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Date:   Wed, 31 Mar 2021 23:52:20 -0700
From:   Kees Cook <keescook@...omium.org>
To:     Greg Kroah-Hartman <gregkh@...uxfoundation.org>
Cc:     Andrew Morton <akpm@...ux-foundation.org>,
        "Rafael J. Wysocki" <rafael@...nel.org>,
        Michal Hocko <mhocko@...e.com>,
        Alexey Dobriyan <adobriyan@...il.com>,
        Lee Duncan <lduncan@...e.com>, Chris Leech <cleech@...hat.com>,
        Adam Nichols <adam@...mm-co.com>,
        linux-fsdevel@...r.kernel.org, linux-hardening@...r.kernel.org,
        linux-kernel@...r.kernel.org
Subject: Re: [PATCH v3] sysfs: Unconditionally use vmalloc for buffer

On Thu, Apr 01, 2021 at 07:16:56AM +0200, Greg Kroah-Hartman wrote:
> On Wed, Mar 31, 2021 at 07:21:45PM -0700, Kees Cook wrote:
> > The sysfs interface to seq_file continues to be rather fragile
> > (seq_get_buf() should not be used outside of seq_file), as seen with
> > some recent exploits[1]. Move the seq_file buffer to the vmap area
> > (while retaining the accounting flag), since it has guard pages that
> > will catch and stop linear overflows. This seems justified given that
> > sysfs's use of seq_file already uses kvmalloc(), is almost always using
> > a PAGE_SIZE or larger allocation, has normally short-lived allocations,
> > and is not normally on a performance critical path.
> > 
> > Once seq_get_buf() has been removed (and all sysfs callbacks using
> > seq_file directly), this change can also be removed.
> > 
> > [1] https://blog.grimm-co.com/2021/03/new-old-bugs-in-linux-kernel.html
> > 
> > Signed-off-by: Kees Cook <keescook@...omium.org>
> > ---
> > v3:
> > - Limit to only sysfs (instead of all of seq_file).
> > v2: https://lore.kernel.org/lkml/20210315174851.622228-1-keescook@chromium.org/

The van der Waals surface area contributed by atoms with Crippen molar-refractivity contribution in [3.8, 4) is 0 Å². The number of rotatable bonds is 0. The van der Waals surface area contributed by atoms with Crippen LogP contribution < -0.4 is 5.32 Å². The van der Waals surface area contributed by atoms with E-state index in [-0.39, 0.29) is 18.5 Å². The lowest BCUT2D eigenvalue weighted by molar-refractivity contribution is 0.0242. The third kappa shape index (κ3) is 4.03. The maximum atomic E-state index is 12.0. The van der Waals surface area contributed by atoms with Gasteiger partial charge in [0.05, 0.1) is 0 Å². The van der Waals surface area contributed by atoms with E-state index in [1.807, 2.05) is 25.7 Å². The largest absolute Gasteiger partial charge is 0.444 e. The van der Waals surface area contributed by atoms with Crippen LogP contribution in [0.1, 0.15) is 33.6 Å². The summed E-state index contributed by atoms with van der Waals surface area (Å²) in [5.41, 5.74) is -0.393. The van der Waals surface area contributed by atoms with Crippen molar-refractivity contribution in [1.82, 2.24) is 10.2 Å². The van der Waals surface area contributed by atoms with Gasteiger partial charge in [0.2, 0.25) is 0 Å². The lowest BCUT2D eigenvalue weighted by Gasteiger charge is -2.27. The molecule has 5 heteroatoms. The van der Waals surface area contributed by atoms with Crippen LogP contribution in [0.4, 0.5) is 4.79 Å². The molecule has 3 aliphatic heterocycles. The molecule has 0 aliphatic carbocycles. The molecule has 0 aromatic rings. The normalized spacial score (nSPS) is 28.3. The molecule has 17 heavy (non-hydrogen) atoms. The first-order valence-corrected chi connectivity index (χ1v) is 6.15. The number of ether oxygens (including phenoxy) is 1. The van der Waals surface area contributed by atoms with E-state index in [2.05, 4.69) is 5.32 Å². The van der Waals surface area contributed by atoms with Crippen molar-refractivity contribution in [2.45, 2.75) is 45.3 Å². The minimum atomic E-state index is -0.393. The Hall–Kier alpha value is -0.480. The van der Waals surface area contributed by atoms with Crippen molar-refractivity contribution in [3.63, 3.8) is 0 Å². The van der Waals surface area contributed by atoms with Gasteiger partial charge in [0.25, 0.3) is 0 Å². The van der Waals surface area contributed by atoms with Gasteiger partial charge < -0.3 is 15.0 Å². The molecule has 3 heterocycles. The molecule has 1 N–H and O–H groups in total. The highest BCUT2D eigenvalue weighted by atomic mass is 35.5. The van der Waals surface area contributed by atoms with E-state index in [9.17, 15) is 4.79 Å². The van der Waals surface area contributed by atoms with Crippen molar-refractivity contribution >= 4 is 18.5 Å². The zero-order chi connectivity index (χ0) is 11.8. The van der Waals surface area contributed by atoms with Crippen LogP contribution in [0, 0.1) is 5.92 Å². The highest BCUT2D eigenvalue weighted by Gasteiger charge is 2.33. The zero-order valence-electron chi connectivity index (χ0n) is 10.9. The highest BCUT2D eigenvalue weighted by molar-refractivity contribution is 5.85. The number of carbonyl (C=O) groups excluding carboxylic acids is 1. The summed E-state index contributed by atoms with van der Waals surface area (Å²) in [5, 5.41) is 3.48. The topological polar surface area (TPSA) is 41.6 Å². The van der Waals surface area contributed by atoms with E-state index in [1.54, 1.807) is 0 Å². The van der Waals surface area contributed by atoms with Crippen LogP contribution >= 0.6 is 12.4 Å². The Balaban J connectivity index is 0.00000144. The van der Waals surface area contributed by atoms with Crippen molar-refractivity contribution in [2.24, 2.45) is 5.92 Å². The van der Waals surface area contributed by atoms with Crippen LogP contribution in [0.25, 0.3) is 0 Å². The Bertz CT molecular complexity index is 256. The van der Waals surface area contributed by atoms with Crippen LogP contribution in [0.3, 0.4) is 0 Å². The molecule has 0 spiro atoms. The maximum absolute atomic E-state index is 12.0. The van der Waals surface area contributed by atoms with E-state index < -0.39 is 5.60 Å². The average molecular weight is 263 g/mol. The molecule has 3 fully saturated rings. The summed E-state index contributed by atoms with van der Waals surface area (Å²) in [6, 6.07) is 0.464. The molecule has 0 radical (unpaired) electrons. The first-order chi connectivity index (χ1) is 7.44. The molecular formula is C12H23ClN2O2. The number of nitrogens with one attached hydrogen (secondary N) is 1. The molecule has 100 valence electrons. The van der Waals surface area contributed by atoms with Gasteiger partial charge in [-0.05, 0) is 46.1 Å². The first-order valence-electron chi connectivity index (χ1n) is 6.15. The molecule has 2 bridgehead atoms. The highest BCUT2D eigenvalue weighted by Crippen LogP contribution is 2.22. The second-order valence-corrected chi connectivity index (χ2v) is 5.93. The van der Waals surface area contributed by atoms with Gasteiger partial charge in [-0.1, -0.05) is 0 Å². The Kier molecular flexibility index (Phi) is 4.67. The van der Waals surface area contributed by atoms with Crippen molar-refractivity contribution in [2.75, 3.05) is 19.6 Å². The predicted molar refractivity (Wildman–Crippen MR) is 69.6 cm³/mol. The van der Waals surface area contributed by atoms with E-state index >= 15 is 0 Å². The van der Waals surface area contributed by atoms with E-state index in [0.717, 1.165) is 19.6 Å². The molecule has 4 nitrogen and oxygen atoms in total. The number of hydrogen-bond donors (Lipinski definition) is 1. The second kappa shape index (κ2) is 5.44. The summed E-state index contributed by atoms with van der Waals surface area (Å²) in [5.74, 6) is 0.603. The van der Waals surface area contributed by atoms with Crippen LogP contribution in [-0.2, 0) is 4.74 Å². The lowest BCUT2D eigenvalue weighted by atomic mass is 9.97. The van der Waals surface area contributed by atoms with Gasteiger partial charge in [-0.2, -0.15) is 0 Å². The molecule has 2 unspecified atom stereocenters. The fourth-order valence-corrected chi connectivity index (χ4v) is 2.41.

> > v1: https://lore.kernel.org/lkml/20210312205558.2947488-1-keescook@chromium.org/
> > ---
> >  fs/sysfs/file.c | 23 +++++++++++++++++++++++
> >  1 file changed, 23 insertions(+)
> > 
> > diff --git a/fs/sysfs/file.c b/fs/sysfs/file.c
> > index 9aefa7779b29..70e7a450e5d1 100644
> > --- a/fs/sysfs/file.c
> > +++ b/fs/sysfs/file.c
> > @@ -16,6 +16,7 @@
> >  #include <linux/mutex.h>
> >  #include <linux/seq_file.h>
> >  #include <linux/mm.h>
> > +#include <linux/vmalloc.h>
> >  
> >  #include "sysfs.h"
> >  
> > @@ -32,6 +33,25 @@ static const struct sysfs_ops *sysfs_file_ops(struct kernfs_node *kn)
> >  	return kobj->ktype ? kobj->ktype->sysfs_ops : NULL;
> >  }
> >  
> > +/*
> > + * To be proactively defensive against sysfs show() handlers that do not
> > + * correctly stay within their PAGE_SIZE buffer, use the vmap area to gain
> > + * the trailing guard page which will stop linear buffer overflows.
> > + */
> > +static void *sysfs_kf_seq_start(struct seq_file *sf, loff_t *ppos)
> > +{
> > +	struct kernfs_open_file *of = sf->private;
> > +	struct kernfs_node *kn = of->kn;
> > +
> > +	WARN_ON_ONCE(sf->buf);
> 
> How can buf ever not be NULL?  And if it is, we will leak memory in the
> next line so we shouldn't have _ONCE, we should always know, but not
> rebooting the machine would be nice.

It should never be possible. I did this because seq_file has some
unusual buf allocation patterns in the kernel, and I liked the cheap
leak check. I use _ONCE because spewing endlessly doesn't help most
cases. And if you want to trigger it again, you don't have to reboot:
https://www.kernel.org/doc/html/latest/admin-guide/clearing-warn-once.html

> 
> > +	sf->buf = __vmalloc(kn->attr.size, GFP_KERNEL_ACCOUNT);
> > +	if (!sf->buf)
> > +		return ERR_PTR(-ENOMEM);
> > +	sf->size = kn->attr.size;
> > +
> > +	return NULL + !*ppos;
> > +}
> 
> Will this also cause the vmalloc fragmentation/abuse that others have
> mentioned as userspace can trigger this?

If I understood the concern correctly, it was about it being a risk for
doing it for all seq_file uses. This version confines the changes to only
sysfs seq_file uses.

> And what code frees it?

The existing hooks to seq_release() handle this already. This kind of
"preallocation" of the seq_file buffer is done in a few places already
(hence my desire for the sanity checking WARN lest future seq_file
semantics change).

-- 
Kees Cook

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